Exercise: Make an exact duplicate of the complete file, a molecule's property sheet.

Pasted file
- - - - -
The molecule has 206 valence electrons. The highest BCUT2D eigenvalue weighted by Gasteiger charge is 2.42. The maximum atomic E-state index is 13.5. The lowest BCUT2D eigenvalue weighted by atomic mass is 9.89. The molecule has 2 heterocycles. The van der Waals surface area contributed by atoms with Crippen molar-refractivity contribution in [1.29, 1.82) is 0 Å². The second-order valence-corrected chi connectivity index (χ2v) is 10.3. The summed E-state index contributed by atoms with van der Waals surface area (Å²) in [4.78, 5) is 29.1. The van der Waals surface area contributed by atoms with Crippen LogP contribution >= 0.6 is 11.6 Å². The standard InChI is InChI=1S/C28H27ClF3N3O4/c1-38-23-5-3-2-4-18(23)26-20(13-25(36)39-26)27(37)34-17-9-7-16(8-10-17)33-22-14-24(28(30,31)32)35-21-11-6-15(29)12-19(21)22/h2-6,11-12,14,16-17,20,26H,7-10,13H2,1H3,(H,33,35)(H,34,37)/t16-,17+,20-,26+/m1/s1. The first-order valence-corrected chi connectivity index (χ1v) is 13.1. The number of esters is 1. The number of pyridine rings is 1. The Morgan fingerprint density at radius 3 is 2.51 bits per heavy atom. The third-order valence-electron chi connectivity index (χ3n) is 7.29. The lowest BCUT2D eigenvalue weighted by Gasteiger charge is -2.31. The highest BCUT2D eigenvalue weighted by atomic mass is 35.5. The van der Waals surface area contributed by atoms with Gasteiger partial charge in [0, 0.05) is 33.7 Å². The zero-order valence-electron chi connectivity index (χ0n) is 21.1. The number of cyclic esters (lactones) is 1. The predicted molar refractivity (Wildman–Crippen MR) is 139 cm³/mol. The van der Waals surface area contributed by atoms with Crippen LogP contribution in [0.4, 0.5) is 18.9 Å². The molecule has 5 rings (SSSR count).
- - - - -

The molecule has 206 valence electrons. The highest BCUT2D eigenvalue weighted by Gasteiger charge is 2.42. The maximum atomic E-state index is 13.5. The lowest BCUT2D eigenvalue weighted by atomic mass is 9.89. The molecule has 2 heterocycles. The van der Waals surface area contributed by atoms with Crippen molar-refractivity contribution in [1.29, 1.82) is 0 Å². The second-order valence-corrected chi connectivity index (χ2v) is 10.3. The summed E-state index contributed by atoms with van der Waals surface area (Å²) in [4.78, 5) is 29.1. The van der Waals surface area contributed by atoms with Crippen LogP contribution >= 0.6 is 11.6 Å². The standard InChI is InChI=1S/C28H27ClF3N3O4/c1-38-23-5-3-2-4-18(23)26-20(13-25(36)39-26)27(37)34-17-9-7-16(8-10-17)33-22-14-24(28(30,31)32)35-21-11-6-15(29)12-19(21)22/h2-6,11-12,14,16-17,20,26H,7-10,13H2,1H3,(H,33,35)(H,34,37)/t16-,17+,20-,26+/m1/s1. The first-order valence-corrected chi connectivity index (χ1v) is 13.1. The number of esters is 1. The number of pyridine rings is 1. The Morgan fingerprint density at radius 3 is 2.51 bits per heavy atom. The third-order valence-electron chi connectivity index (χ3n) is 7.29. The lowest BCUT2D eigenvalue weighted by Gasteiger charge is -2.31. The highest BCUT2D eigenvalue weighted by atomic mass is 35.5. The van der Waals surface area contributed by atoms with Gasteiger partial charge in [0, 0.05) is 33.7 Å². The zero-order valence-electron chi connectivity index (χ0n) is 21.1. The number of cyclic esters (lactones) is 1. The predicted molar refractivity (Wildman–Crippen MR) is 139 cm³/mol. The van der Waals surface area contributed by atoms with Crippen LogP contribution in [0.4, 0.5) is 18.9 Å². The molecule has 5 rings (SSSR count).